Jan 5, 2015 2:30:00 AM / by Sandra M. Smith
How to Build a Relationship with a Trusted Recruiter
Once you have asked the right questions, and feel like you are working with a recruiter that is a good fit for you, there are a few simple steps you can take to ensure that the relationship goes from good to great. Below are some tips for what to do and what to avoid when building a relationship with a recruiter.
- Don’t try working with too many recruiters at once. Although it can be tempting to think more recruiters means more opportunities, ideally, it is best to just work with one or two. This will help you avoid spreading yourself too thin and losing the respect of the recruiters. You don’t want your value to be diminished because you don’t have the time to effectively communicate with them.
- Don’t forget honesty is a two-way street. Just like you should never settle for a relationship with a recruiter who isn’t willing to be honest with you, you also shouldn’t lie to your recruiter. For example, a good recruiter will let you know what company they are working with early in the process. In return, you should be up front about what you’re looking for and what your compensation expectations are. Those are key things a recruiter needs to know in order to present positions that will be attractive to you.
- Don’t neglect the Golden Rule. Remember your recruiter values his or her reputation just as much as you value yours. Don’t embarrass yourself and your recruiter by being unprepared or irresponsible – don’t back out of interviews at the last minute or neglect to prepare when the recruiter provides you with preparation information. A good recruiter wants to help you out, and will be much better equipped to do that if you are honest about your expectations and concerns. Remember to communicate with your recruiter and call him or her back after an interview, even if you feel that it didn’t go well. The relationship should be mutual and courteous.
- Do maintain a respectful relationship, even if things don’t go as planned. Even if you don’t choose to accept the job offer the recruiter submitted you for, follow up and be honest about why. A good recruiter will respect your decision and want to maintain the relationship in the long run. If your recruiter makes you feel badly about your decision, they are not someone you want to work with in the future. It is important that your recruiter is able to you show empathy and understanding.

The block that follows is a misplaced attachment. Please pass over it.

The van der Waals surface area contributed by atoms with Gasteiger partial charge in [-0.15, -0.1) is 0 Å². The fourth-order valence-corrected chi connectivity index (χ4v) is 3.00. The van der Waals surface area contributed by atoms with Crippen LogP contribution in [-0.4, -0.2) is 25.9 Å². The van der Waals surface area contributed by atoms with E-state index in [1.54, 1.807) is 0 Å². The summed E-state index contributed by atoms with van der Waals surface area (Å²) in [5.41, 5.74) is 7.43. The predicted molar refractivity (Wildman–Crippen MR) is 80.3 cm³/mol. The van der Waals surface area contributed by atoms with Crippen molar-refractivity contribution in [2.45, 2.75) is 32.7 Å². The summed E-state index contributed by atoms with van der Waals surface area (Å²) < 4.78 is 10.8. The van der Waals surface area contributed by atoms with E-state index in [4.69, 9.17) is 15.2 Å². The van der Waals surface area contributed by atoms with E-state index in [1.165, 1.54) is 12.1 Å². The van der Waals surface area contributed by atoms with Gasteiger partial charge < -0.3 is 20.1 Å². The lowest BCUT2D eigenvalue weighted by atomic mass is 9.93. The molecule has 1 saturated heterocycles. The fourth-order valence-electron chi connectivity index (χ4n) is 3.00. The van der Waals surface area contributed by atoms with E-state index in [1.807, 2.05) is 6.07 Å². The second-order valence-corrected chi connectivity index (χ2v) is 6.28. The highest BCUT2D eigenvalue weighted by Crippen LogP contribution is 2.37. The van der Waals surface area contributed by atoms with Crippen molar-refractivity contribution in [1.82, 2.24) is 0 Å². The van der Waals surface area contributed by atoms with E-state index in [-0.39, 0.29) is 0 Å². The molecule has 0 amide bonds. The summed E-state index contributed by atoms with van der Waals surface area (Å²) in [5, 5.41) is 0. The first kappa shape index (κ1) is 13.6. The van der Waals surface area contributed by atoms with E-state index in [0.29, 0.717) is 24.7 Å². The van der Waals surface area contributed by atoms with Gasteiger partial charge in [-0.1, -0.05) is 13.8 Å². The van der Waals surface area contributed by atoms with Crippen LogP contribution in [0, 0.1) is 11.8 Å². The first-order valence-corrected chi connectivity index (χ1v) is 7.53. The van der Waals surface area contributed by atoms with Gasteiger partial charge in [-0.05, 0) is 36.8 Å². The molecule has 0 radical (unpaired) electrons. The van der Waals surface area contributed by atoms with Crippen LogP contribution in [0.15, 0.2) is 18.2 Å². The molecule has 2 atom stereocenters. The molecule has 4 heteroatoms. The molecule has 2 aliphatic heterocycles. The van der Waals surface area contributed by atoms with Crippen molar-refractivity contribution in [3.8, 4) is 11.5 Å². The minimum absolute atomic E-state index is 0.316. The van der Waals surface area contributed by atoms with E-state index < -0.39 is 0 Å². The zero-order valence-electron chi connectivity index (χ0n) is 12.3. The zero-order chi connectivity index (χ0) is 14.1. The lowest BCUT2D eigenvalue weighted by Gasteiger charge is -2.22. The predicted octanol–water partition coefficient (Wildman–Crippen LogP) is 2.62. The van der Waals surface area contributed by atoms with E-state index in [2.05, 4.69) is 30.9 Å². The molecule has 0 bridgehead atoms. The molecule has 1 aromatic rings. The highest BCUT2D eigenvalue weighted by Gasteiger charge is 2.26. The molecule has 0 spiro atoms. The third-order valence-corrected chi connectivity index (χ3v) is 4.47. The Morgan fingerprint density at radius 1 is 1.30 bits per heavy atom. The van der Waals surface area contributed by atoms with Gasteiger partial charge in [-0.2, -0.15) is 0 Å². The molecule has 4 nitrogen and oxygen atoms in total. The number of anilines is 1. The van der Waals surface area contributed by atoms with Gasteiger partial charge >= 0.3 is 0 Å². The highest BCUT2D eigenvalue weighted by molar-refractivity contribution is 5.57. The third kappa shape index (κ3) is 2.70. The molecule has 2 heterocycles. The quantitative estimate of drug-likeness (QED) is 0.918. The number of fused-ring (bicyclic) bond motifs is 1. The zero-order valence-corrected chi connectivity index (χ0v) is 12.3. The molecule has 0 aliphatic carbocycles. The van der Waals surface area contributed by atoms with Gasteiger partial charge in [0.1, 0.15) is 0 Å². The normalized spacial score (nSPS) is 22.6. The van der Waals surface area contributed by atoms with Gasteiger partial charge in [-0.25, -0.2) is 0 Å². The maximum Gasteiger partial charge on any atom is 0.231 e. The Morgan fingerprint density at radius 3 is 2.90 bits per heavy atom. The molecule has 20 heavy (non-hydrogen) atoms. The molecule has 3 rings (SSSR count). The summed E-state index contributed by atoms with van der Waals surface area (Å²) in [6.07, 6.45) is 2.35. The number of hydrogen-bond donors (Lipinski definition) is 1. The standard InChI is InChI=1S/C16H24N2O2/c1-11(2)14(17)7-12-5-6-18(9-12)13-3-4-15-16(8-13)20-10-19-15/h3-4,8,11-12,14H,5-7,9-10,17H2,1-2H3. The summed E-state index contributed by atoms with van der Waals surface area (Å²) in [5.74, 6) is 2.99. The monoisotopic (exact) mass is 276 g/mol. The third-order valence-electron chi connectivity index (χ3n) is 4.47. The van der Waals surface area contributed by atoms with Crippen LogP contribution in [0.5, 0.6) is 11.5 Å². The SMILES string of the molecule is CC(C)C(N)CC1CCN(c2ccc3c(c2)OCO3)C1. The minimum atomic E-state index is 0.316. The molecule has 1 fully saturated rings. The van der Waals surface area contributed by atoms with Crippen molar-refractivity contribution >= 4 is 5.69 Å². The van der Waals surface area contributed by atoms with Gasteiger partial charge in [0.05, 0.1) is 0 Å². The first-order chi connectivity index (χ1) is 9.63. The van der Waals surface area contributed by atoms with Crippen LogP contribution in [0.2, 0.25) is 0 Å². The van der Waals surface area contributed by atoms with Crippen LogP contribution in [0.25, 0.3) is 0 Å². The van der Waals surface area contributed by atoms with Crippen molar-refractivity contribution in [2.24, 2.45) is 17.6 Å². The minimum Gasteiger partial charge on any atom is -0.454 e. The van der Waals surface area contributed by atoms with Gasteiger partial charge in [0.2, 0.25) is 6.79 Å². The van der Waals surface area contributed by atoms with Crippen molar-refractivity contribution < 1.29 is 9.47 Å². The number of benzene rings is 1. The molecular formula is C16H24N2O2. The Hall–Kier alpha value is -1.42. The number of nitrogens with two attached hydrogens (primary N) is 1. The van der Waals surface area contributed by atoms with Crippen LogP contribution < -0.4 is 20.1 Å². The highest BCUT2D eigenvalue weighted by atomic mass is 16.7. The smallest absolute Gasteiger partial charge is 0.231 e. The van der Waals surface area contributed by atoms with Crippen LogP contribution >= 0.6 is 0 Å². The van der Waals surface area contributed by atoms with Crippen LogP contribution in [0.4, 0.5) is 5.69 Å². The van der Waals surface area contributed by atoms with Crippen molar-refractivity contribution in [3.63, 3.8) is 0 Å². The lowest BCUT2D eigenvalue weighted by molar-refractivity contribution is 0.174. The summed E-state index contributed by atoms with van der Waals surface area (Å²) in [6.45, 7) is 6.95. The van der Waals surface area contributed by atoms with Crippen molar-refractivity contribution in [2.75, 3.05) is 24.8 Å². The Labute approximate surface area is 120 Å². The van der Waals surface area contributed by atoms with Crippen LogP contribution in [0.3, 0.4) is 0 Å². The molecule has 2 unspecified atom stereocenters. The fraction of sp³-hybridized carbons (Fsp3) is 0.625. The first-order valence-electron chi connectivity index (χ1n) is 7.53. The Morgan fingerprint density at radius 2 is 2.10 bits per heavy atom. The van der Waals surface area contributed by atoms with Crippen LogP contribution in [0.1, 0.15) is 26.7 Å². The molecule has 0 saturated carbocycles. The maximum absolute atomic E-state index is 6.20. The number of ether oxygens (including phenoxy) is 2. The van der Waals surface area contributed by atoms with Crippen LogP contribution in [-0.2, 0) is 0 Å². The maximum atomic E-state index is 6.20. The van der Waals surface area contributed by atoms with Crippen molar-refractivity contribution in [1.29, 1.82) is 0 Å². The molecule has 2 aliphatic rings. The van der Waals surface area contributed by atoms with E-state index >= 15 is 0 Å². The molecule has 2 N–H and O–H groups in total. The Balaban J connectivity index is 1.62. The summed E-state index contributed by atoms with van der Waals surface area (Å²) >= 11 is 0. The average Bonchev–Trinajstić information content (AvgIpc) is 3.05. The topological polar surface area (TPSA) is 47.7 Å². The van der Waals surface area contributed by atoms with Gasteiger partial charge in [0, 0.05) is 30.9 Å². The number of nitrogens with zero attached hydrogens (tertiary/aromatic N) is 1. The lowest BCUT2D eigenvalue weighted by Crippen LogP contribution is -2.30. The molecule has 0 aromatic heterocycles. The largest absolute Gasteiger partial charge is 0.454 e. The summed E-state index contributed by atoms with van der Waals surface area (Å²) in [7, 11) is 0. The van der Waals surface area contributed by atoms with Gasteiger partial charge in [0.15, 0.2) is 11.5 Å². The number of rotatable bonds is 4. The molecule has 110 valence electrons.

- Do follow the advice of a recruiter you trust. If you have chosen a good recruiter, and you feel that you trust them, use that to your advantage. If he or she offers you advice on how to present yourself to a client, prepare accordingly. Remember, they already know the client that you are interviewing with and can give you an idea of the company culture and expectations. Or prepare yourself even better by having your recruiter conduct mock interviews with you and give feedback – this is just one example of the valuable help a recruiter can provide that can be hard to find anywhere else.
- Do remember that your recruiter is a bridge between you and your next employer. If you have questions about something that you don’t feel comfortable asking in the interview, ask your recruiter. Recruiters can troubleshoot for you and take on some of the difficult situations. A good recruiter exposes you to the best jobs out there, while cutting away the red tape. By working with a recruiter, you shouldn’t have to fill out hundreds of job applications. A good recruiter should have the ability to create a “profile” for you with one application process, saving you time and hassle.
Remember the quality of service a recruiter can provide is dependent on the relationship the two of you have. It is important to have a two-way relationship so the recruiter will better understand your availability, compensation expectations and career interests. A good recruiter can reduce the time of your job search when you give them the information they need to find what you want. That two-way relationship allows your recruiter to give you personalized attention.
Just like any other profession, recruiting professionals can be good and bad. The key to finding a good recruiter is by knowing what you want and building that relationship. Once you do that, the benefits will be a hundred fold. These relationships can last for your entire career – I have relationships today with candidates I placed over 20 years ago. The key is to find someone who you can ask candid questions and get honest answers in return. A good recruiter will be happy to give advice, even if they aren’t in a position to place you. By taking the time today to build that relationship today, not only will you likely enjoy immediate rewards, but you may also find yourself benefiting from the relationship in the far future.